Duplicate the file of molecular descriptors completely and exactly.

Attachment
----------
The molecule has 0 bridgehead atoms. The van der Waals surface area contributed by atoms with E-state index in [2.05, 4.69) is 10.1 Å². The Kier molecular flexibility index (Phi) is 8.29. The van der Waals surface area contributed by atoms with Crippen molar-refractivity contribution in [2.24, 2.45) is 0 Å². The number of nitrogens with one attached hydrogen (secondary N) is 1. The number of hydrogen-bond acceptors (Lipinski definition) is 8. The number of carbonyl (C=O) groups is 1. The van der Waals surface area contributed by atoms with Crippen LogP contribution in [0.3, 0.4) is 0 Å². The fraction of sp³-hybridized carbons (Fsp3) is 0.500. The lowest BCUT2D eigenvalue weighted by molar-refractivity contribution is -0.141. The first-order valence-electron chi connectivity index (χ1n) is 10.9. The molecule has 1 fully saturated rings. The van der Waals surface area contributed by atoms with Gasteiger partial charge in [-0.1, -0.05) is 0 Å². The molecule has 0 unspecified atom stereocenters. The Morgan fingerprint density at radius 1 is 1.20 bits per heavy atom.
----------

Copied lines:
The molecule has 0 bridgehead atoms. The van der Waals surface area contributed by atoms with E-state index in [2.05, 4.69) is 10.1 Å². The Kier molecular flexibility index (Phi) is 8.29. The van der Waals surface area contributed by atoms with Crippen molar-refractivity contribution in [2.24, 2.45) is 0 Å². The number of nitrogens with one attached hydrogen (secondary N) is 1. The number of hydrogen-bond acceptors (Lipinski definition) is 8. The number of carbonyl (C=O) groups is 1. The van der Waals surface area contributed by atoms with Crippen LogP contribution in [0.3, 0.4) is 0 Å². The fraction of sp³-hybridized carbons (Fsp3) is 0.500. The lowest BCUT2D eigenvalue weighted by molar-refractivity contribution is -0.141. The first-order valence-electron chi connectivity index (χ1n) is 10.9. The molecule has 1 fully saturated rings. The van der Waals surface area contributed by atoms with Gasteiger partial charge in [-0.1, -0.05) is 0 Å². The molecule has 0 unspecified atom stereocenters. The Morgan fingerprint density at radius 1 is 1.20 bits per heavy atom.